I habitually performed the same sequence of moves for each customer, whispering to him in his ear near the end of the song, “Would you like another dance?” Lap dancing had become an intense physical workout and an emotional no-brainer. I felt victorious as I kept each succeeding customer underneath me, knowing that with every gyration I was closer to emptying their wallets—and filling my garter. A positive attitude, a good sales pitch, and the physical stamina to keep hustling until the club’s last call were vital in meeting my nightly goals.
However subversive my job might have seemed to the outside world, for me it was just another day at the office. I provided a service and was well paid. I often compared lap dancing to waitressing in a diner. “Turn and burn ’em” became my personal decree; my earnings were based on bulk rather than on quality. For $20 a song, the key was to keep the customer hard. Or not hard, depending on the customer. After years of dancing, if I were to conjure up one of these customer’s faces today, besides a few memorable regulars, I would permanently pause on the image of a blurred face wearing a baseball cap.
I’m going to give you the best lap dance you ever had.
When the monotony of the job began to wear me thin, and the customers seemed to be getting bored watching me dance five days a week in my “home” club in Jersey, I convinced a dancer friend to hit the road with me. The options were endless—Florida, Texas, Hawaii, Guam, Europe, Japan. The geographical solution was based on the theory that, at least in the short term, being the “new girl” in a chosen club might increase my income.
Many of the dancers traveled back and forth from Florida—like Michelle, who owned several condos near Miami and rented an apartment in Jersey. There I might meet dancers from all over the country and abroad who might convince me to come work at their home club, or who might offer insight into clubs in other cities. The names of good clubs are highly coveted pieces of information. It makes sense to only tell your closest confidante where the money is being made before news runs like wildfire and every dancer in the vicinity floods the club, destroying business for the lucky few who got there first.
One February, when the low season in New York set in, a dancer named Kaylani and I took a working vacation to Tampa where high season was just beginning. Driving from the airport, we plugged the driver for valuable stripper information—where the strip clubs were, which ones were the best, which ones we should stay clear of, phone numbers for take-out, and the nearest tanning and nail salons. Taxi drivers, often independent contractors like strippers, are reliable allies in unfamiliar towns. We set up our home base at the local Indian family-owned Howard Johnson, unpacked our makeup, and prepared for that night’s auditions. Within a day or two, we had pinpointed the most lucrative clubs and agreed on the one that seemed the most tolerable.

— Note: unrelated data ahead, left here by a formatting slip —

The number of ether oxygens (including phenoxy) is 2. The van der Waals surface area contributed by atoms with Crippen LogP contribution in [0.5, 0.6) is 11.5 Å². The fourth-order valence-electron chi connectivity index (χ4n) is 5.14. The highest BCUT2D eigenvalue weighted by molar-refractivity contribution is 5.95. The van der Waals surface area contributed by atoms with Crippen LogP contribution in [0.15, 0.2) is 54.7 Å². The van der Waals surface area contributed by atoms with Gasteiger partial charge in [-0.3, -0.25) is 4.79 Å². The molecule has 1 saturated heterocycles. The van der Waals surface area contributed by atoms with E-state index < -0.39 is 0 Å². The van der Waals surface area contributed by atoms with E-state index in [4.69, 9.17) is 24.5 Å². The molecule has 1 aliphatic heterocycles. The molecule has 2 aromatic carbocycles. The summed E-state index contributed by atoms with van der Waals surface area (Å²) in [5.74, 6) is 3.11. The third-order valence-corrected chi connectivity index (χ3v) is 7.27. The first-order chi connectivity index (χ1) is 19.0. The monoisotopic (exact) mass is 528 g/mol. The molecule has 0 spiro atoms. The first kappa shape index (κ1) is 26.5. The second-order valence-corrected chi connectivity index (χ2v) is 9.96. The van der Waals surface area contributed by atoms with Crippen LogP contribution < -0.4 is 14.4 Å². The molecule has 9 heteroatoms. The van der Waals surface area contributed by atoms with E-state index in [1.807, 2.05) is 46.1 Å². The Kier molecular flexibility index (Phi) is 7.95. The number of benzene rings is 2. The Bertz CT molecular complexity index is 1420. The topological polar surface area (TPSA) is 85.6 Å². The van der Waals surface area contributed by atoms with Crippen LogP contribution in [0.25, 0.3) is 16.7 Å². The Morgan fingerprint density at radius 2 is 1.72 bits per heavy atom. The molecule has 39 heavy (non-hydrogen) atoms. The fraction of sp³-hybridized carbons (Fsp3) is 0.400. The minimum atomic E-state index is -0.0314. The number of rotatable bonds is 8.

With every new club came a new stage name. I changed my name as often as I changed the style and color of my hair. Nico sounded too butch outside of New York. In Tampa I was Sophie; in Hawaii I was Jessie; in Reno I was Amanda; in New Jersey I was River—and so on. Traveling to different cities definitely broke up the assembly-line quality of the business (bend over, smile, grab a dollar), but after expenses proved less lucrative than staying home and working at one particular club as a “house dancer.”
Working in Hawaii proved in particular to be a painful experience because most of the house dancers at the club despised me. I was accused of selling dances at half-price and allowing customers to touch me. True, I didn’t socialize much with the other dancers, but you had to be a dedicated hustler to make up the costs of hotel rooms and flight tickets and still return home with some savings. When I walked into the dressing room, conversations would halt. When I finished my dance set on stage, none of the dancers applauded. It was incredibly alienating, but I was determined to stay despite friends in New York urging me to return to the mainland. Eventually I did make one friend, a fellow hustler. And then I left town.
Coming home to a lonely hotel room, I suspected, was not a far cry from what many of the customers on business trips felt—just another hour, sit with the pretty girl until last call, then back to an empty room with over-bleached towels, stiff bedding, and a remote control, dreams and fantasies left behind.